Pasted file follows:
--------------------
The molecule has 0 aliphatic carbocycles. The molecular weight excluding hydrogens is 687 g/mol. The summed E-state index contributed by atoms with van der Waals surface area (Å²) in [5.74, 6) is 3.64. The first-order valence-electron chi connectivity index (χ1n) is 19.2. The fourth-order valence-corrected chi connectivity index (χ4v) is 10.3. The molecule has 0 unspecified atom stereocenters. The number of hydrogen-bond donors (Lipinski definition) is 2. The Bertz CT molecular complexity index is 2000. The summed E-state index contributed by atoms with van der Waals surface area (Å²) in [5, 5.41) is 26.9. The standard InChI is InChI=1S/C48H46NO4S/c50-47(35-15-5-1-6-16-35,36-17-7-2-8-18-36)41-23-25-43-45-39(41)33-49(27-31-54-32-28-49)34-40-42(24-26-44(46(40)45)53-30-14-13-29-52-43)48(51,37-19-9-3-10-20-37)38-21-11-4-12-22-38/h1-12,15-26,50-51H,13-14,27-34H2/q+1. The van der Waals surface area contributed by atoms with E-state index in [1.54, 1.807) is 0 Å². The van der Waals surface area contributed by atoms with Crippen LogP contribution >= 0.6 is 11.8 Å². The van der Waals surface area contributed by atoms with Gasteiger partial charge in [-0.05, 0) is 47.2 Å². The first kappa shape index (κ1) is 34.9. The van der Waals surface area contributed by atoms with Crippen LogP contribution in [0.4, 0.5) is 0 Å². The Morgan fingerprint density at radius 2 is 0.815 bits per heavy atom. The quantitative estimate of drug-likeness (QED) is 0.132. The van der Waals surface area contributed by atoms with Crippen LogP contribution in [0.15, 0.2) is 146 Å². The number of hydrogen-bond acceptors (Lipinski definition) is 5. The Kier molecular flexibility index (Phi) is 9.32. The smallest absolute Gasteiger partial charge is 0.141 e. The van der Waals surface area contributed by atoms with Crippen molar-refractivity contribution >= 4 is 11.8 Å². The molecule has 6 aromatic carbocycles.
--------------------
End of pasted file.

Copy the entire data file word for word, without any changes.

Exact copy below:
The molecule has 0 aliphatic carbocycles. The molecular weight excluding hydrogens is 687 g/mol. The summed E-state index contributed by atoms with van der Waals surface area (Å²) in [5.74, 6) is 3.64. The first-order valence-electron chi connectivity index (χ1n) is 19.2. The fourth-order valence-corrected chi connectivity index (χ4v) is 10.3. The molecule has 0 unspecified atom stereocenters. The number of hydrogen-bond donors (Lipinski definition) is 2. The Bertz CT molecular complexity index is 2000. The summed E-state index contributed by atoms with van der Waals surface area (Å²) in [5, 5.41) is 26.9. The standard InChI is InChI=1S/C48H46NO4S/c50-47(35-15-5-1-6-16-35,36-17-7-2-8-18-36)41-23-25-43-45-39(41)33-49(27-31-54-32-28-49)34-40-42(24-26-44(46(40)45)53-30-14-13-29-52-43)48(51,37-19-9-3-10-20-37)38-21-11-4-12-22-38/h1-12,15-26,50-51H,13-14,27-34H2/q+1. The van der Waals surface area contributed by atoms with E-state index in [1.54, 1.807) is 0 Å². The van der Waals surface area contributed by atoms with Crippen LogP contribution >= 0.6 is 11.8 Å². The van der Waals surface area contributed by atoms with Gasteiger partial charge in [-0.05, 0) is 47.2 Å². The first kappa shape index (κ1) is 34.9. The van der Waals surface area contributed by atoms with Crippen LogP contribution in [0.4, 0.5) is 0 Å². The Morgan fingerprint density at radius 2 is 0.815 bits per heavy atom. The quantitative estimate of drug-likeness (QED) is 0.132. The van der Waals surface area contributed by atoms with Crippen LogP contribution in [0.15, 0.2) is 146 Å². The number of hydrogen-bond acceptors (Lipinski definition) is 5. The Kier molecular flexibility index (Phi) is 9.32. The smallest absolute Gasteiger partial charge is 0.141 e. The van der Waals surface area contributed by atoms with Crippen molar-refractivity contribution >= 4 is 11.8 Å². The molecule has 6 aromatic carbocycles.